Texas abortion bill aborted: Filibuster denies passage of hospital-closing law
The Texas Senate was at odds over an abortion bill demanding all hospitals in the state performing the operation be shut down. Senator Wendy Davis spent most of her day staging a filibuster. Later, the governor stated the bill came too late to pass.
Davis, representing Fort Worth, staged a filibuster during the
session, which denied the bill’s passage due to use of available
She was wearing pink tennis shoes, prepared for an hours-long
stand: the rules of a filibuster demand that the person remain
standing, without leaning on a desk or taking any breaks, even
for meals or to use the bathroom.
In her opening remarks, Davis said she was "rising on the floor today to humbly give voice to thousands of Texans" and called Republican efforts to pass the bill a "raw abuse of power."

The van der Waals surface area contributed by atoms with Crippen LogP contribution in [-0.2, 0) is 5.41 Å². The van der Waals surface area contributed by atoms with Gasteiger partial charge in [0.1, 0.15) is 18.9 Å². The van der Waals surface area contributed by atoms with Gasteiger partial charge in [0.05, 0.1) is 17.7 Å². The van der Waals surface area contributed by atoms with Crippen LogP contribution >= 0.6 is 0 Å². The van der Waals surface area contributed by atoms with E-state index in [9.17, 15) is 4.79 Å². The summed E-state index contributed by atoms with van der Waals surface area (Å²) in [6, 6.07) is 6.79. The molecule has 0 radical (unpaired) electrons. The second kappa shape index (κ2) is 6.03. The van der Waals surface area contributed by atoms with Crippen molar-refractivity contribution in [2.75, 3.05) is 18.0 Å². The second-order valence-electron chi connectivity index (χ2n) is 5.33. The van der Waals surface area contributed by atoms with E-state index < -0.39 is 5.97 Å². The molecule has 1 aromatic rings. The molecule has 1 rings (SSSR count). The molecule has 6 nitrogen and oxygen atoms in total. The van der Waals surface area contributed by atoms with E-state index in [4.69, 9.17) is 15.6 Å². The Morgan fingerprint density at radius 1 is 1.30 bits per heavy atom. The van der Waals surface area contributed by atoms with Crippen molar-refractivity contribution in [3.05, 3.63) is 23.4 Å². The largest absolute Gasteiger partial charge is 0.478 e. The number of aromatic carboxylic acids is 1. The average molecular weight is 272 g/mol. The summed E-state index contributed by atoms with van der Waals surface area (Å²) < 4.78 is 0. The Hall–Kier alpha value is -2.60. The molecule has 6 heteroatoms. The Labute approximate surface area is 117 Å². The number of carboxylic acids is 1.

Davis tried to stay comfortable by shifting her weight from hip
to hip and walking around the desk. When a male bill supporter
stood up in the gallery and shouted, “Abortion is
genocide,” Davis carried on with her speech.
Her filibuster eventually lasted for almost 11 hours, and was
dramatically ended minutes before midnight.
Republicans demanded that Davis stay on topic, a requirement they say she didn’t follow – plus, a colleague attempted to give her a back brace, which lawmakers protested.
Democrat senators chose Davis to protest against the bill as she
had her first child as a teenager and graduated from Harvard Law
Outside, all throughout the day, crowds of women stood in line,
waiting for people in the gallery to give up their seats.
Hundreds of protesters clapped and shouted for the
last 15 minutes of the special session in attempt to run out the
clock, and they succeeded: according to the Texas State Senator
Whitmire, "there was a vote, but it was an invalid vote
because it happened after midnight.”
However, if the law is signed anytime soon, it would virtually
mean the closing of every abortion clinic in Texas, the second
largest state in terms of population (26 million people).
Only five out of 42 clinics will be able to remain in operation
due to the law indicating that abortions should only be carried
out at surgical centers.
Thanks to the powerful voices of thousands of Texans, #SB5 is dead. An incredible victory for Texas women and those who love them.— Wendy Davis (@WendyDavisTexas) June 26, 2013